2019 Reading Suggestions

Sarah Jacobson, Editor in Chief

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For many students, reading is a treasured past time. However, the hustle and bustle of the school year can make it difficult to focus on hobbies. That is why we have decided to make reading a little easier by putting together a list of books that students and staff have read recently. This list features six books whose genres range from action to drama. If you finish one of these books, or even the whole list, let us know what you think on Twitter or Instagram @slspotlight.

 

1. “Becoming” by Michelle Obama

Photo Credit: Random House Publishers

“The entirety of her book is raw and real, much different from what we know from her being First Lady. She’s still poised and confident through her writing, but her words make her more vulnerable than she’s ever been. She lets readers walk through her life from her early years in Chicago, through her educational path and her early adult years and forming political interest. It’s an interesting read regardless of what preconceptions about her or her views you may have.” – senior Erin Noneman

 

2. “Turtles All the Way Down” by John Green

Photo Credit: Dutton Publishers

“I think[‘Turtles All the Way Down’] was a solid representation of relationships and anxiety. The main character’s friendships could be rocky sometimes due to her anxiety and she took romance slow when it came to her love interest. She imagined her anxiety as a spiral, in which once it starts she can’t get out of [the spiral], which is a good analogy. And the characters were all unique and different; none of them felt bland or generic. The whole book was tied together with a missing person mystery that affected the characters in different ways which was super cool.” – junior Michael Karol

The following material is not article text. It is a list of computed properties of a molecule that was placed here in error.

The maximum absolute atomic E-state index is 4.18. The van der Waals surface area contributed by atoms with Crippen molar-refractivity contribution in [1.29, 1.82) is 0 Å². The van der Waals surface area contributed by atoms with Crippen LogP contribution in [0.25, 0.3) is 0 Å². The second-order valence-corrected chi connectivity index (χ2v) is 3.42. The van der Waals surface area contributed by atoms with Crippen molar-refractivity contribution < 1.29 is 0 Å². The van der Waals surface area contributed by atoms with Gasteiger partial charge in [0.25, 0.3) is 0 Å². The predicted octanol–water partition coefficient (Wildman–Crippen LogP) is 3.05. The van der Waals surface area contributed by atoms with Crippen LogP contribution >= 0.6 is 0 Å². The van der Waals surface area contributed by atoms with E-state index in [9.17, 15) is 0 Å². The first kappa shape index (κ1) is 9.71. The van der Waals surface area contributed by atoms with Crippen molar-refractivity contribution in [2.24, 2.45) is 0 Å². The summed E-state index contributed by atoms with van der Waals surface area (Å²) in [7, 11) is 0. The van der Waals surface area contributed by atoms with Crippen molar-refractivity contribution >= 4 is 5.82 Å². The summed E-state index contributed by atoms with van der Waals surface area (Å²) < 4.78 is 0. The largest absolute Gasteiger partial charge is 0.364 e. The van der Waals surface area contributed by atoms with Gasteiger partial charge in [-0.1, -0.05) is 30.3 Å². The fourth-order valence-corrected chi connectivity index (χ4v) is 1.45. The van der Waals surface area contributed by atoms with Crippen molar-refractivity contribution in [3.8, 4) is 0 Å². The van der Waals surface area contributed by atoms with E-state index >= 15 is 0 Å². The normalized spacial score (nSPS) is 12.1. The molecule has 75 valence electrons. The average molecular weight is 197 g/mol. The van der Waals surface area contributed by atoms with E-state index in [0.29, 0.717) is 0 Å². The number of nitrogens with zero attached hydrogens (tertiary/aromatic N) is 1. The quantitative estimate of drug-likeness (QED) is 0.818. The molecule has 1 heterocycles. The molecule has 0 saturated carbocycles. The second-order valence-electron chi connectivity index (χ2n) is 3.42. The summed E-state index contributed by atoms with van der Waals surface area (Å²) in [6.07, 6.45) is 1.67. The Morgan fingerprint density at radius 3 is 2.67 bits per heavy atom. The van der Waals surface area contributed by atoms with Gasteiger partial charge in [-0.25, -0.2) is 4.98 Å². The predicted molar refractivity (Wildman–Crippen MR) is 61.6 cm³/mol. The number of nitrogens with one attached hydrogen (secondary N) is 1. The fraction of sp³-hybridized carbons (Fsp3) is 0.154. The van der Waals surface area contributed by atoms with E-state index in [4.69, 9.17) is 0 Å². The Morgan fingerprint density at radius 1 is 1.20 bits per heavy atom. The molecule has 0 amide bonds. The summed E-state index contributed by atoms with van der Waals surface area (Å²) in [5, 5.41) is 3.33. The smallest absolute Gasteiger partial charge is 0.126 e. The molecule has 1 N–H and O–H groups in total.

3. “My Sister’s Keeper” by Jodi Picoult

Photo Credit: Simon and Schuster Publishers

“I like Jodi Picoult . She writes a lot of powerful and controversial books. One of my favorites is called ‘My Sister’s Keeper’. Its about a girl who was genetically formed to save the life of sister with a kidney problem. Another one of hers [books] that I finished recently was about abortion. – junior Asha Bhatt

 

4. “Bridge of Clay” by Markus Zusak

Photo Credit: Random House Publishers

“I just finished Markus Zusak’s newest fiction novel, ‘Bridge of Clay’. The story is about a family of five brothers, the Dunbars, whose father left them when their mother passed away. As the oldest boy tells the story of the fourth brother, Clay, the reader connects to the stories of their parents’ love for each other and the minor details that can mean the world to Clay. Filled with laughs, especially from the brothers’ mule Achilles, heartfelt moments, and how the family deals with grief, this is an emotional story that takes a look at what one boy is willing to do to keep his dysfunctional family afloat. – junior Emma Herceg

 

5. “The Big Miss” by Hank Haney

Photo Credit: Random House Publishers

“…Over Christmas break I wanted to read something light, so I read the book called ‘The Big Miss’.  The book is by Hank Haney and describes his time coaching Tiger Woods.  I’m a big fan of golf, and a big fan of Tiger (the golfer, not the Dad/Husband) so I really enjoyed reading this book.  I learned a lot about Tiger and after reading the book, I really wish Tiger would go back to Haney to have him coach Tiger again.” – social studies teacher Mr. Lee Zeisloft

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